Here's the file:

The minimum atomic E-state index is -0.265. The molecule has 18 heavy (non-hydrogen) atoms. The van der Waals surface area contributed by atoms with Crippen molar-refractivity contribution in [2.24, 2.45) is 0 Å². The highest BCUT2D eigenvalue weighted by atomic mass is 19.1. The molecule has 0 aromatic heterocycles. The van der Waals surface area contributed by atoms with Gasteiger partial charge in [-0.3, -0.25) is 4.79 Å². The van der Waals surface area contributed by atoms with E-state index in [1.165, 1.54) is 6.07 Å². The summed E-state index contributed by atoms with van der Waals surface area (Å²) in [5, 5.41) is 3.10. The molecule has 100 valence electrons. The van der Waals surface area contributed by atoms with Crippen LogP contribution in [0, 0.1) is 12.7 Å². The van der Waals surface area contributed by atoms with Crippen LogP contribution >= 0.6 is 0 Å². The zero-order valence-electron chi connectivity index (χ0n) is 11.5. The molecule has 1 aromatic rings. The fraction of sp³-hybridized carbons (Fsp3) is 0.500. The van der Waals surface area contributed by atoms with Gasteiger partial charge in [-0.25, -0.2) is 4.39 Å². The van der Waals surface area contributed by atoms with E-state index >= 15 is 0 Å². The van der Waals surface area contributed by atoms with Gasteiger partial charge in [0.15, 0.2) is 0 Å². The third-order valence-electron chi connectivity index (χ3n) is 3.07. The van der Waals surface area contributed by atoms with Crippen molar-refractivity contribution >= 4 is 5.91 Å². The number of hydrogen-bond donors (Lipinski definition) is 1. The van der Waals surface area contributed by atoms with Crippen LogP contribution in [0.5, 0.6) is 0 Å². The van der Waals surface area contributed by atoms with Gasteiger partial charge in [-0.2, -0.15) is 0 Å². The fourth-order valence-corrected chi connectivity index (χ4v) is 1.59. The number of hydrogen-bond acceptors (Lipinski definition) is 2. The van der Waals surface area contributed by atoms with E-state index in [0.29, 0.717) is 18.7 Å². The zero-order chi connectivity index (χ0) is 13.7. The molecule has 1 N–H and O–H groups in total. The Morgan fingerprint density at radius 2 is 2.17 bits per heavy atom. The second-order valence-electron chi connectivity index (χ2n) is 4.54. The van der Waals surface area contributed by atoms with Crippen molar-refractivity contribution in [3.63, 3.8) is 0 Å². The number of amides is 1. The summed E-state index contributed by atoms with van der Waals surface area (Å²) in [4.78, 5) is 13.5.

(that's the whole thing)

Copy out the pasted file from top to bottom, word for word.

The minimum atomic E-state index is -0.265. The molecule has 18 heavy (non-hydrogen) atoms. The van der Waals surface area contributed by atoms with Crippen molar-refractivity contribution in [2.24, 2.45) is 0 Å². The highest BCUT2D eigenvalue weighted by atomic mass is 19.1. The molecule has 0 aromatic heterocycles. The van der Waals surface area contributed by atoms with Gasteiger partial charge in [-0.3, -0.25) is 4.79 Å². The van der Waals surface area contributed by atoms with E-state index in [1.165, 1.54) is 6.07 Å². The summed E-state index contributed by atoms with van der Waals surface area (Å²) in [5, 5.41) is 3.10. The molecule has 100 valence electrons. The van der Waals surface area contributed by atoms with Crippen LogP contribution in [0, 0.1) is 12.7 Å². The van der Waals surface area contributed by atoms with Crippen LogP contribution >= 0.6 is 0 Å². The zero-order valence-electron chi connectivity index (χ0n) is 11.5. The molecule has 1 aromatic rings. The fraction of sp³-hybridized carbons (Fsp3) is 0.500. The van der Waals surface area contributed by atoms with Gasteiger partial charge in [-0.25, -0.2) is 4.39 Å². The van der Waals surface area contributed by atoms with E-state index >= 15 is 0 Å². The van der Waals surface area contributed by atoms with Gasteiger partial charge in [0.15, 0.2) is 0 Å². The third-order valence-electron chi connectivity index (χ3n) is 3.07. The van der Waals surface area contributed by atoms with Crippen molar-refractivity contribution >= 4 is 5.91 Å². The number of hydrogen-bond donors (Lipinski definition) is 1. The van der Waals surface area contributed by atoms with Crippen LogP contribution in [0.5, 0.6) is 0 Å². The van der Waals surface area contributed by atoms with Gasteiger partial charge in [-0.2, -0.15) is 0 Å². The fourth-order valence-corrected chi connectivity index (χ4v) is 1.59. The number of hydrogen-bond acceptors (Lipinski definition) is 2. The van der Waals surface area contributed by atoms with E-state index in [0.29, 0.717) is 18.7 Å². The zero-order chi connectivity index (χ0) is 13.7. The molecule has 1 N–H and O–H groups in total. The Morgan fingerprint density at radius 2 is 2.17 bits per heavy atom. The second-order valence-electron chi connectivity index (χ2n) is 4.54. The van der Waals surface area contributed by atoms with Crippen molar-refractivity contribution in [3.63, 3.8) is 0 Å². The number of amides is 1. The summed E-state index contributed by atoms with van der Waals surface area (Å²) in [4.78, 5) is 13.5.